#Urbex; you might have seen it written down some place or heard someone talk about urbex. So what does it mean? Urbex is short for Urban Exploration, meaning the exploration of man-made structures, usually abandoned ruins or not usually seen components of the man-made environment. This is what I love doing on a weekly basis, and I have always had a passion for it for as long as I can remember. Every abandoned place I come across has its own story to it, whether it is one that is known or not known to the public, I love finding out what it is. They say a picture is worth a 1000 words, and when it comes to abandoned places, that could not be more true.
My first big #urbex exploration was to the Packard Plant in Detroit, Mi. With an astonishing 3,500,000 square foot of concrete and steel, this complex designed by Albert Kahn, sits just off I-94 and East Grand Blvd. It opened its doors in 1903 and at the time was considered to be well ahead of all other automobile facilities. Thousands of Packard vehicles rolled off the line here and onto the streets of Detroit. Officially the facility closed in 1958, although other businesses set up shop in the buildings until they themselves had to vacate in the late 1990's. Currently the Packard plant is under restoration and will be for quite some time.
(Top 3 pictures, courtesy of DetroitUrbex.com) Bottom 3 Pictures (Ryan Jakubowski)
This right here is why I venture into the unknown of abandoned places; so I can tell the story of their past! So many places in Detroit and really, all over the world, have been left to rot away by mother nature and time. Before they are completely gone, I want to be able to inform people about what these places were, and the impact it had, not only on society back then, but also how it effects us today. The Packard plant brought many jobs to the city of Detroit and i'm sure if you ask your family you might find someone who either worked there or knew someone else who did.
Another reason I explore these places is for the rush of it! Just like someone who jumps out of a plane and feels their stomach sink inside them, but then is overcome with absolute joy once they have hit the ground (safely) lol, is pretty much what happens to me. Sometimes when I go out and explore these places, it is a planned trip. I will look at the area before hand, view satellite images, and videos of what I will experience once I get into the particular place so I know where to head once there. Some places I have not gone into all the way due to the environment or other factors. There has been plenty of times however I have found a place out of the blue and started exploring. Dangerous? Yes absolutely, and I DO NOT encourage anyone to do this, unless you know the risks and consequences of doing so.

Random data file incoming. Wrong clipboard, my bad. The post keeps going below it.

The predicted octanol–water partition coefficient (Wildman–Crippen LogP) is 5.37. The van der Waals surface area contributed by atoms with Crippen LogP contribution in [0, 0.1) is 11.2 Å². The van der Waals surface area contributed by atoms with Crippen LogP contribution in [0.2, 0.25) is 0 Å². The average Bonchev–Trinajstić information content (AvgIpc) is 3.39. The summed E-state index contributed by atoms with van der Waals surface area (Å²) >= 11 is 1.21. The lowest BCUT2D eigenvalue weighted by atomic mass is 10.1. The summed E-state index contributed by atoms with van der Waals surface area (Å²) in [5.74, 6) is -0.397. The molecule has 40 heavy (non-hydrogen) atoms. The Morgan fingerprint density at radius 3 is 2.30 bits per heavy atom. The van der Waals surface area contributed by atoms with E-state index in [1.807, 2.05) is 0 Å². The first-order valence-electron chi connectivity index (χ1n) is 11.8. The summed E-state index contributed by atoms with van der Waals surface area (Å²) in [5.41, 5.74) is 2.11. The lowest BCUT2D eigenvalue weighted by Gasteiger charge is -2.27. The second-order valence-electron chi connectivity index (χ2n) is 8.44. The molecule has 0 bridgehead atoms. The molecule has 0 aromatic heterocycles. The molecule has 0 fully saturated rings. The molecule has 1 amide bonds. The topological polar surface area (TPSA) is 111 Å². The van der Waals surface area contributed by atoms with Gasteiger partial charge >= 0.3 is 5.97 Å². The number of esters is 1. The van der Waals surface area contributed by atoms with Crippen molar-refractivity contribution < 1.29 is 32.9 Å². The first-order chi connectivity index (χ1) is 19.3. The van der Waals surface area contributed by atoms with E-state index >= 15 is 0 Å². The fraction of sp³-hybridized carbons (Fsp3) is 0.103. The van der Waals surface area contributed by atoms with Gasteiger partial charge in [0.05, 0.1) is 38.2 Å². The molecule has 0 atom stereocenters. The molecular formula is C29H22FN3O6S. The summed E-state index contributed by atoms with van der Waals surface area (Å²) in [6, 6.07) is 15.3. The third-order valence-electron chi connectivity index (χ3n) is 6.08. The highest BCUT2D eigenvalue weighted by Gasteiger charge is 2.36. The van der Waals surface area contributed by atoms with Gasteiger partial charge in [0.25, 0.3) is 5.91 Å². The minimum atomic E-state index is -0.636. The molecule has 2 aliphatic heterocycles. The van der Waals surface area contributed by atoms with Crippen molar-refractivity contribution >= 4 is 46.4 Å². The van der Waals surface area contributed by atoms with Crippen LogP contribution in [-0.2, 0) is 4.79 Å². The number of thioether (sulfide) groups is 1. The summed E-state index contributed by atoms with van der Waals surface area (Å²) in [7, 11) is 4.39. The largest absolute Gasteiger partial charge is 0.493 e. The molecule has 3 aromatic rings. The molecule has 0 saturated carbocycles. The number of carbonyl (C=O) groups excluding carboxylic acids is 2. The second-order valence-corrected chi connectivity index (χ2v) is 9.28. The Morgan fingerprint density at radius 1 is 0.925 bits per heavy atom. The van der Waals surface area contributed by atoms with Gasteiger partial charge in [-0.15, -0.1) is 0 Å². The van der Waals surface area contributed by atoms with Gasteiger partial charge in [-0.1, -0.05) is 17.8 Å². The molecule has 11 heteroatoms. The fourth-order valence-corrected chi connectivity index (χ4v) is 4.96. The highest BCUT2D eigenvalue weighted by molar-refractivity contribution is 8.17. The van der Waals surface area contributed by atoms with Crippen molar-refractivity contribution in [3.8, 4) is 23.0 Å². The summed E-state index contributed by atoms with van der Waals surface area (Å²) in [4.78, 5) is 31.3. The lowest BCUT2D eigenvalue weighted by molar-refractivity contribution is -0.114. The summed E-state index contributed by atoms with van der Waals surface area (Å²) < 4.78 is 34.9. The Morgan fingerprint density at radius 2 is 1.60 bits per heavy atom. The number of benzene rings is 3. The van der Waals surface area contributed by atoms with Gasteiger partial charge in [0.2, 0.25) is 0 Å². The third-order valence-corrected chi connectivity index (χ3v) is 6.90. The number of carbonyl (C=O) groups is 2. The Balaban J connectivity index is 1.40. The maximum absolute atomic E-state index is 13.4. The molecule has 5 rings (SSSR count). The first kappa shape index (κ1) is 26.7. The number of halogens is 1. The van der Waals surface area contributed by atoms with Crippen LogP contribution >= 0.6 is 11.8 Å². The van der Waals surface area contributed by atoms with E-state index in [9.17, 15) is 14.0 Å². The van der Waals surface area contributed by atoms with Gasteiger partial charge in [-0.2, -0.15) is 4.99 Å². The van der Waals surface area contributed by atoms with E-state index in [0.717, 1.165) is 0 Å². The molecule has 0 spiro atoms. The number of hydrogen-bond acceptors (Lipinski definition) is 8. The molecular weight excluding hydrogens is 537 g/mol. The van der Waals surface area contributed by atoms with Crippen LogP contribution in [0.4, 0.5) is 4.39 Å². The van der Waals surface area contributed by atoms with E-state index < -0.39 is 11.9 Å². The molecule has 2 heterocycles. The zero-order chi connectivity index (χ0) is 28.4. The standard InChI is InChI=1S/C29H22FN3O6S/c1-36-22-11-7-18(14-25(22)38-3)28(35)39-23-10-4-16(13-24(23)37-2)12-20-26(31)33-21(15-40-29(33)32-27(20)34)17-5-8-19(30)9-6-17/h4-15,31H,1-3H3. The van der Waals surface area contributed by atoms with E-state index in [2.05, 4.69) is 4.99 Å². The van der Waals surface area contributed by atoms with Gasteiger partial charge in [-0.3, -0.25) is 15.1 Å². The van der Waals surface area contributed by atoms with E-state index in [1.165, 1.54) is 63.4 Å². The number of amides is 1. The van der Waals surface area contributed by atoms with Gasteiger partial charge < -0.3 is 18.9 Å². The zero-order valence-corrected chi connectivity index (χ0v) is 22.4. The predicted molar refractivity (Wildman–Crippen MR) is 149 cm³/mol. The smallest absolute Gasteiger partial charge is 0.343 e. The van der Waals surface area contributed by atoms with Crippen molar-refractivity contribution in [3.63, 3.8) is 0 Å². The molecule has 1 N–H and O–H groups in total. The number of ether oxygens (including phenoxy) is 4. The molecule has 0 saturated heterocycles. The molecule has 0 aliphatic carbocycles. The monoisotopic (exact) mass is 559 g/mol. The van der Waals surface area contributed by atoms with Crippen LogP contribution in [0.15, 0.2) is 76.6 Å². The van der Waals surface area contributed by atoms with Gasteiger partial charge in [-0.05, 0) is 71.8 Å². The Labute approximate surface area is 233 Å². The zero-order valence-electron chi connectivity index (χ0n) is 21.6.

There is something about the unknown though, getting out of my car and looking at a massive structure in front of me with broken windows and graffiti all over it. It's a canvas for other artists to display their work, and now its time to display my own. Camera in hand, I walk around the side of the building where a small opening is. Its dark, cold, smells funny, but still peeks my interest to see what is behind the opening. As I walk in, the air is still and musty smelling. Looking to my right I see a huge pile of debris, chairs, clothes, parts of the ceiling, desks, and even the food and beer bottles from other explorers and people there before me. As I move further into the building the light from outside shines through, it is coming in from a crumbled wall and illuminates a massive open area with tons of concrete pillars holding up the floors above. Graffiti is marked all over them, it looks like I just stepped into an art gallery and there are hundreds of different pieces to look at, from various artist. As I start to take pictures, I can just imagine what it looked like back in its "hay-day", the colors of the walls, what was sitting on the desks as people did their work, and the multiple everyday activities that took place over the years. Fisher Body 21 Plant in Detroit at the corner of I-94 and I-75 in Detroit is one place that gave me this experience, and still does to this day. It is a place I continue to visit, and I seem to always find something new to capture when i'm there.